Gounod's "St Cecilia Mass" anticipates both Rossini's "Petite messe solennelle" and Verdi's "Requiem" by pulling off their trick of importing an overtly operatic style into liturgical music; of course Rossini had already set a dubious example with his "Messa di Gloria" of 1820. I have long enjoyed George Prêtre's recording particularly for Barbara Hendricks' ethereal singing but she is matched here by Irmgard Seefried from nearly twenty years earlier in 1965. Prêtre's account is free-flowing and lyrical but that tends to reinforce accusations of the work's sentimentality, whereas Markevitch goes for a more stately and majestic delivery and takes some five minutes longer over the work, neutralising the music's more saccharine tendencies and emphasising its grandeur by bringing out Gounod's lovely harmonies, especially in the orchestral Offertorio. It helps, too, that the Czech orchestra and choir are so robust and the sound in the Rudolfinium, Prague, is so immediate, whereas Prêtre has a much "churchier" acoustic".
There is no getting away from the fact that the mass does sometimes lapse into the distinctly vulgar and even trivial: the "et resurrexit" section of the Credo is sheer bombast with its vapid cymbal-bashing, but Markevich's refusal to linger or indulge protects it from the worst effects and the "et incarnatus" and "crucifixus" are spell-binding. Seefried is radiant in both the opening of the "Gloria" and the "Benedictus" and Uhde is both grand and elegant in his brief appearance. Gerhard Stolze's oddly plaintive and sexless tenor actually sounds right in the "Sanctus", and that movement builds to a great climax.
As a bonus we hear three rousing prayers on behalf of the Church, The Army and the Nation to conclude the Mass, overtly operatic in character. This is a superb recording which reeks of both piety and theatre.
This recording dates from 1966 and was originally on vinyl. Deutche Grammophon had already brought it out on CD but have reissued the CD with different art work so it has obviously stood the passage of time. Powerful recording with good soloists. I heard it on a friend's vinyl recording years ago and was very pleased to find the initial CD version.
This is a 1966 original recording which has been digitally remastered. I purchased the work as a rehearsal aid as our choral society is performing this work in March, and it provides the inspiration I need to get acquainted with my part. The definition of the voice parts is good, and the tempo is slightly slow by modern standards, but this can be helpful when rehearsing. It is a beautiful melodic work and this Deutsche Grammophon recording does it full justice. Technically the sound quality lacks some clarity, but overall the sensitivity of the performance makes up for this.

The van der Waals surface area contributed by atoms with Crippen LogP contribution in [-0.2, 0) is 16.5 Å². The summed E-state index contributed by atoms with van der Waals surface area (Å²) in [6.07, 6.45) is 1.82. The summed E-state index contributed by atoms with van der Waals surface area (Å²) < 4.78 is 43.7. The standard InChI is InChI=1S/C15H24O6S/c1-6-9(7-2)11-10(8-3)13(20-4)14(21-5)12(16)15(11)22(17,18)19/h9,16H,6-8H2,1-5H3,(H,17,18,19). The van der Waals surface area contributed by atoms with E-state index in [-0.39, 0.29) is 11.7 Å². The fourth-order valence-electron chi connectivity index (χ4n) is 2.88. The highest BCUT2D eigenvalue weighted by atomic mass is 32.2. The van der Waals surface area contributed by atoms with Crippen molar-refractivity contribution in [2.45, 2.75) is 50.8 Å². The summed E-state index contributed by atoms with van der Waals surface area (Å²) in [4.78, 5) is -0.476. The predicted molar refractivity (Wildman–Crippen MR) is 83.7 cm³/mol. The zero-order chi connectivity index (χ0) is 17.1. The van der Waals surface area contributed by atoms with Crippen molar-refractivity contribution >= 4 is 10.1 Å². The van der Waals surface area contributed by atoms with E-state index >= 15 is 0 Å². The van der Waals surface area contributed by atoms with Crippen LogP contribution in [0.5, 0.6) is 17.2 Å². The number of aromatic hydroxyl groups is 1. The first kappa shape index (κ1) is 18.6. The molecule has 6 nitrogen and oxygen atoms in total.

This work is quite a discovery for me - I found it quite different from the more frequently performed works of this nature, but nevertheless it is I think a very fine choral work with some most attractive choruses. Highly recommended - especially with the offer of the CD plus mp3 download for only a fraction more than the mp3 alone, It is from an old DG recording,but it still stands comparison with newer recordings.
At their peak, the triumvirate of the Penguin Guide were adept at gunnery. Here’s a prime example:
“Gounod’s Messe Solennelle de Sainte Cécile (MSSC) with its blatant march setting of the Credo and sugar-sweet choral writing may not be for sensitive souls . . . .”
Right or wrong, this is a hit mid-ship. Whilst the MSSC is less obscure than others in the series, it warrants inclusion. Being from the penal colonies, I was also interested to ascertain if I’m a sensitive soul or otherwise.
This is my first encounter with Gounod. His vocation was forged in a fiery encounter with Don Giovanni at an early age – one that he never forgot. By any standard, the close of the Credo (“et vitam venturi saeculi”) is an expression of beauty which belongs properly in the world of archetypes and not dwell among us like a tyre-outlet. On the other hand, the Resurrection and Ascension are celebrated vulgarly with a barrage of cymbal crashes – and the Domine Salvam sounds like a chorus that was omitted from an early draft of Nabucco (and with good reason too). Gounod’s update of Mozart’s epistle sonatas – the Offertorium for orchestra alone - is high calorie stuff and yet it’s easy on the ear and stills the listener.
Markevitch’s performance of the MSSC was recorded in June 1965. It’s the Real McCoy. Every one of the participants understands the mechanics of the liturgy and the great beyond to which it draws reference; just as importantly, they never waiver in their advocacy of this uneven work. The analogue recording is a model of its kind, with plenty of space around the array but not to the detriment of detail. Seefried is at her creamy best. It also stars Gerhard Stolze who likewise features in one of the Penguin Guides’ philippics (“When Siegfried is out-sung by Mime, it’s time to complain!”). As recorded here, he does not have a strong voice, projection-wise; it would have been interesting to hear Carreras in his prime sing the Sanctus. As expected, Uhde is magisterial.
Before base-lining the sensitivity of my soul, I sought counsel from two mentors of mine: Sir Les Patterson (Australia’s Cultural Attaché to the Court of St James and Minister for Shark Conservation) and cashed up über-bogan Shane Warne (who will succeed Sir Les in due time – Shane’s update of the frescoes of the Sistine Ceiling has to be seen to be believed). In their own words, both declared that text-wise, the Credo prior to the ‘Et Incarnatus est’ is heavy going in any one’s language - so cut Gounod some slack. Sir Les suggested that Gounod should have dropped the reference to St Cecile and run with Haydn’s “Missa Sunt Bona Mixta Malis.” These are words of the wise. Let’s close on that note and sonorously so.